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August 8, 2012
When it came right down to it, John Goodman didn’t want to leave.
The only question left was whether they would make him leave.
“I just didn’t know,” said Goodman, the wide receiver from Fort Wayne, Ind., of awaiting a decision from Notre Dame regarding a fifth year of eligibility. “I was asking around to the coaches and it was nerve-wracking because I didn’t know whether I was going to get it or not.
“Towards the end of the second half of the season, it was what am I going to do with my life if I don’t get this fifth year? Either I get a full year of college or I’m straight into the real world, and that would have been a helluva change from college football.”
Goodman eventually was granted his coveted fifth year, and now, he’s trying to make the most of it at the W position, long dominated by one Mr. Michael Floyd. Less than a week into the pre-season, it’s still Goodman’s job to lose as he tries to hold off junior Daniel Smith.
“I see it as a great opportunity and something I need to take advantage of,” Goodman said. “I need to go out and just take the position and make sure it’s mine and not even let there be any competition for it. Kind of like Mike last year and the year before, how he went out and kept that position and dominated on the field.
“That’s what’s in my head right now, dominating in practice for the next 29 days and then going against Navy and doing the same thing and beating them even worse than these DBs. You’ve got to have that confidence and I think that’s something I can do. Everybody thinks that, but it depends on who does it every single day.”
Goodman’s exudes certitude for a guy whose career has seen few peaks and plenty of valleys in his four years at Notre Dame. His 64-yard touchdown reception in mop-up duty against Washington State in San Antonio during his red-shirt freshman season still serves as the pinnacle of his career with nothing a close second (although he did complete a 32-yard pass against Western Michigan in 2010).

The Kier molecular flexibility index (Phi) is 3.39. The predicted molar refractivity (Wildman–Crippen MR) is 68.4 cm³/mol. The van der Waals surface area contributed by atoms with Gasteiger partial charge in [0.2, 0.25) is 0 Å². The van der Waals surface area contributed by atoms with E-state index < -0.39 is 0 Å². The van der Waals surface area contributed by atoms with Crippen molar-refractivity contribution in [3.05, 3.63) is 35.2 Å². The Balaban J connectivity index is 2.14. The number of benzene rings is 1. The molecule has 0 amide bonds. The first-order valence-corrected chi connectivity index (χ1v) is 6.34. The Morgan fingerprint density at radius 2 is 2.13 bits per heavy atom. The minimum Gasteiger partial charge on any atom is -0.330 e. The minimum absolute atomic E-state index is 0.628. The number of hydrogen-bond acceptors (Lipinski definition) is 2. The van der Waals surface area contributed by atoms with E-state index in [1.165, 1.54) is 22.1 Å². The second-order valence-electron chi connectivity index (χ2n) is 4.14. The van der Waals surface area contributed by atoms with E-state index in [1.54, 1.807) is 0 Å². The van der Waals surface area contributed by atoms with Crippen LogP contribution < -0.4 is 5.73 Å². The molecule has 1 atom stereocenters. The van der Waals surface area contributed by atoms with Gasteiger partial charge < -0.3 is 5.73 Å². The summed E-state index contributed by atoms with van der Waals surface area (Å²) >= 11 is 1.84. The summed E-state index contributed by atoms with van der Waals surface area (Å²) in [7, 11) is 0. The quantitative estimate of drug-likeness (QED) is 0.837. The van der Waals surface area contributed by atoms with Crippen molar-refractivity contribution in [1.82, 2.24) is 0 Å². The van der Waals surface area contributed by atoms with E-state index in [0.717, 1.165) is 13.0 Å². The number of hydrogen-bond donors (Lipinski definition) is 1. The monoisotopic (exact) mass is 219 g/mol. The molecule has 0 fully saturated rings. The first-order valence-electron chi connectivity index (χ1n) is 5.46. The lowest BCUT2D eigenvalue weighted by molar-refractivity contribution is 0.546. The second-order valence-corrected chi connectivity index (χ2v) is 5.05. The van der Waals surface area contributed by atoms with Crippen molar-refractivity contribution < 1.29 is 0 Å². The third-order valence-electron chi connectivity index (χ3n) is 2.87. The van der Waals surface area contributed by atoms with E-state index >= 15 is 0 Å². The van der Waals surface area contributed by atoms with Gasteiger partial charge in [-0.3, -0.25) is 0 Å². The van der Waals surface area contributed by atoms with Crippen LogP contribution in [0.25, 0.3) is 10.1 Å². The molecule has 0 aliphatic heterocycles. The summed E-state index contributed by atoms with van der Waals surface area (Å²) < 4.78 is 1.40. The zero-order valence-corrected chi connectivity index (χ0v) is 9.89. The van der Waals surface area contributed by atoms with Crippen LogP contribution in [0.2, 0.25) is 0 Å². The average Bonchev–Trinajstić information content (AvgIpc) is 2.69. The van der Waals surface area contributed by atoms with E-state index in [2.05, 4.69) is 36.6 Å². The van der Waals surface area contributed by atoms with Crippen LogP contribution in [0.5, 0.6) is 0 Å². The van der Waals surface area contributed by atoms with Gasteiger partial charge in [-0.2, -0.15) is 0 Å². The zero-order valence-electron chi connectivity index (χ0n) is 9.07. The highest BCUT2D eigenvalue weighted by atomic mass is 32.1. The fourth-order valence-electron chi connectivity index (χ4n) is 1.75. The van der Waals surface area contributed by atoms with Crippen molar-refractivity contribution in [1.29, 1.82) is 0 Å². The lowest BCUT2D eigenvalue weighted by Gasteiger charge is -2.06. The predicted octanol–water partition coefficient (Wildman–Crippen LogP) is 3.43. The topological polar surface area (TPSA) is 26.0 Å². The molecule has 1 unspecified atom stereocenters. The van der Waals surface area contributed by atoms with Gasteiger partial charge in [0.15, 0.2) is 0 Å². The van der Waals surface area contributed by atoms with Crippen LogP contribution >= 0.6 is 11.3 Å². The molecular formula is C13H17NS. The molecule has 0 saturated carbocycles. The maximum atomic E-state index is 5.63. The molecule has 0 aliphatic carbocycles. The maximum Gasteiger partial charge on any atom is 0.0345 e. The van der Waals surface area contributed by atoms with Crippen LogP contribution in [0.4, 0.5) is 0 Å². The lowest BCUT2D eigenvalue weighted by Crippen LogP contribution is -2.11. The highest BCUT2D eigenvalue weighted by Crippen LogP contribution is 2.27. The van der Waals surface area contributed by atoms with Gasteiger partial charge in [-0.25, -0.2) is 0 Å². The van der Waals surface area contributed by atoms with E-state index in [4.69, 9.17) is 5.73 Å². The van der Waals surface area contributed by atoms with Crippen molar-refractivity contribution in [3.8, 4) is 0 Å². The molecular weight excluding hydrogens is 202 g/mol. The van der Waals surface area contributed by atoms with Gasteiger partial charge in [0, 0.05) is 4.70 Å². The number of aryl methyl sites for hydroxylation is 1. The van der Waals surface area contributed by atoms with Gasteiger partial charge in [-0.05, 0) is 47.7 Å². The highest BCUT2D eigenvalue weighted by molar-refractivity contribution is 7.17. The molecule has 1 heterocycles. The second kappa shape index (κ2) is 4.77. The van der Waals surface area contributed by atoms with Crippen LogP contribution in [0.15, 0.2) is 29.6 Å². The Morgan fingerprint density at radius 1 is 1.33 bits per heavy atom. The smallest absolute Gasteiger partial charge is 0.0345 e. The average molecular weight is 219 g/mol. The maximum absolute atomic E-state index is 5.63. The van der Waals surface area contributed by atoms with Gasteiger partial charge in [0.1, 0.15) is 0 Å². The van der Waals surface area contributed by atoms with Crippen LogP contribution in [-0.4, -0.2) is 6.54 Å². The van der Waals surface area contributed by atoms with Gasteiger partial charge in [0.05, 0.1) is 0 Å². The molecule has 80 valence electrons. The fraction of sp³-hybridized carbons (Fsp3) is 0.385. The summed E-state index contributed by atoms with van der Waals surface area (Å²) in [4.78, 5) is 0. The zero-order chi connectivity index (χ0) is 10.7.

Since then, he’s caught 22 passes over the previous two seasons combined, including just seven for 65 yards in 2011. He hasn’t scored a touchdown since that Halloween weekend in San Antonio in 2009.
After returning five punts for an 11.2-yard average in ’09, Goodman is better known for his fair catches than his lengthy returns. In the last two seasons, he’s returned 21 punts for 22 yards with a long of 13 in both 2010 and 2011.
Goodman talks, however, like a guy who is ready to explode.
“I’m definitely more confident and comfortable,” said Goodman, who enters the season with 28 career receptions for 315 yards and that lone touchdown against the Cougars.
“I feel really good right now. My body feels good and my mind feels good. I just need to keep going every single day. If I talk to you 10 days from now, I hope to be in the same situation.”
But regardless what happens on the field this fall, where he could find himself competing with a freshman, Chris Brown, for playing time, Goodman will savor his final opportunity to represent Notre Dame in a football uniform.
Few Irish players are as appreciative of the opportunity Notre Dame affords, both on and off the field.